A-RAM, West Bank — More than a thousand Palestinian schoolchildren, boys and girls from age 6 to 14, wearing their school uniforms and carrying books and supplies, demonstrated here on Sept. 13 in the shadows of the 15-foot-high concrete “separation barrier” that is being built in this bustling town of 60,000 near East Jerusalem.

The students, who carried posters reading, “Let us learn!” were protesting the wall for its role in cutting them off from their schools on the “Israeli side,” only a few dozen yards away. Although about 60 percent of a-Ram’s residents hold Israeli identity cards, the wall will confine many of the town’s residents to the “Palestinian side” and split up neighbors, families, students, and teachers.

The 435-mile-long “apartheid wall,” as peace and justice activists here have dubbed it, is being built by the Israeli government of Ariel Sharon to supposedly enhance Israel’s security. However, Palestinians charge the wall is merely a thinly disguised land grab. The World Court at the Hague ruled July 9 that the wall is illegal under international law and should be torn down.

The Israeli Supreme Court, however, has permitted the government to continue building the wall, albeit under some restrictions. Since the court’s decision to give the go-ahead, the wall here has been going up at great speed. Only a few “holes” remain.

Local officials note that, when the wall is completed, many students will have to drop out of school altogether, since there are insufficient places at schools remaining on the Palestinian side. The Israeli newspaper Haaretz reports that a similar situation exists in nearby al-Issawiya.

According to the Oread Daily news service, Abu Rajab is one of at least 13 al-Issawiya pupils from kindergarten through sixth grade who have been prevented from attending school due to the separation barrier. The 10-year-old has been spending his time at home or in his yard, occasionally going to the village school to see if it will take him in, and then returning home.

Last year, Abu went to Al-Quds al-Islamiyah, a school belonging to the Muslim Waqf in Dahiyat al-Barid, but in recent months, the wall has sprung up between the school and his home in Issawiya, in northern Jerusalem. His parents registered him for the Issawiya village school, but were informed at the beginning of the year that its classrooms are full.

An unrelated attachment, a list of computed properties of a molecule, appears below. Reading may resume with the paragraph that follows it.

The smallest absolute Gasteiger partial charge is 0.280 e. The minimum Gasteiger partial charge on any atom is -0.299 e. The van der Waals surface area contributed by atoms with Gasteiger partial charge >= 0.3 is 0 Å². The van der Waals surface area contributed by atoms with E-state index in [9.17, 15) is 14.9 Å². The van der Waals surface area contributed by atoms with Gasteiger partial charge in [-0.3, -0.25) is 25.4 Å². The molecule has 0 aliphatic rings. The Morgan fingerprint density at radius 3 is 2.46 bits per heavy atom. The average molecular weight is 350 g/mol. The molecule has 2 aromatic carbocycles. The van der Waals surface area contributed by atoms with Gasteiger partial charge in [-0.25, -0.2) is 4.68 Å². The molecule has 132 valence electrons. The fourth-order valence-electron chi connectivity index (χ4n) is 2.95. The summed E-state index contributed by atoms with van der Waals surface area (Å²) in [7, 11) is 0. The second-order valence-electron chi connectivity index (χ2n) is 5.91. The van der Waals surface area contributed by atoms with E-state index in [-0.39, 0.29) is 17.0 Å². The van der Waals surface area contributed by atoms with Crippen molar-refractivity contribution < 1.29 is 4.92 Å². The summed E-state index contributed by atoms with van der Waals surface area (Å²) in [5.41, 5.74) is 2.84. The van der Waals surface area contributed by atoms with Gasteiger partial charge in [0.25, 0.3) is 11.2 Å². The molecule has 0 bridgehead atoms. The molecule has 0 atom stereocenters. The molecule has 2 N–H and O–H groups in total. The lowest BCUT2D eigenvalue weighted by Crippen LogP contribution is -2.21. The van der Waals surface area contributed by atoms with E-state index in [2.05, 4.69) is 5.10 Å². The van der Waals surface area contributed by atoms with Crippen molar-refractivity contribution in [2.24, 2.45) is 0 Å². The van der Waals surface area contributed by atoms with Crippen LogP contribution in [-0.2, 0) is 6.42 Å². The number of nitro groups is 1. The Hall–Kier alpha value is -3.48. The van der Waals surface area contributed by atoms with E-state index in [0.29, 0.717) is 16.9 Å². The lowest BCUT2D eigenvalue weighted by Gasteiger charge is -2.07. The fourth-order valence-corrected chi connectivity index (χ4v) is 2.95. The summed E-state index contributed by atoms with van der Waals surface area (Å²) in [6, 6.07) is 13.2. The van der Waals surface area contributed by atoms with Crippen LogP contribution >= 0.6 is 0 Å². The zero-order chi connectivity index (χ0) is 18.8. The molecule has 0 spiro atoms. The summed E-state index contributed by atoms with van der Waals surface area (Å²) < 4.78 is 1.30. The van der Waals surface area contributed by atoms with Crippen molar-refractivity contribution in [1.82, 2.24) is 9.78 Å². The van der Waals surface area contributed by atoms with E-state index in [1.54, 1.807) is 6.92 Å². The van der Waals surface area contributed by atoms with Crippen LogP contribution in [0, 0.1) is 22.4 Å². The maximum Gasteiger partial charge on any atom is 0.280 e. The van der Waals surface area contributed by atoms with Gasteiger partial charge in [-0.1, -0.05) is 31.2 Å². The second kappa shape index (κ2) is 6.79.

For the past two years, Issawiya students who attended schools elsewhere have had trouble getting to school on time — even before the separation wall went up. An Israeli checkpoint at the main entrance to Issawiya, which operates irregularly in the morning, holds up school buses, so students are sometimes forced to transfer to another vehicle waiting on the other side to take them to school.

Would-be fifth-grader Karim Mustafa previously attended a school in Shuafat and would occasionally arrive two hours late because of checkpoint delays. His parents registered him at the local school this year, “so he wouldn’t keep arriving at different times,” and he too was barred for lack of room.

Some schools, like that in Issawiya, are filled beyond capacity, the Oread Daily reports. Others can expect to empty out. Students and teachers on both sides of the fence going up will be cut off from their schools, placing the fate of some schools in question.

“The problem will reach its height in a month or two, when the fence is complete,” said a-Ram council head Sirhan Salima, warning that “a disaster is coming.”

Throughout the demonstration, which was joined by 150 Israeli peace activists from Gush Shalom, Ta’ayush, Bat-Shalom, Rabbis for Human Rights and others, giant cranes continued to lift concrete slabs into place, and a large contingent of the Israeli Border Police was deployed along the path of the wall to prevent any interference with its construction.

The school crisis is only one of the problems created by the wall, which is cutting off a-Ram residents from their businesses and workplaces, hospitals, universities and even their cemetery, according to Gush Shalom.

In a related development, the U.S. Campaign to End the Israeli Occupation and other groups have called on Congress to reject Senate Resolution 408, which endorses Israel’s construction of the apartheid wall and condemns the World Court’s decision. For more information, visit www.endtheoccupation.org.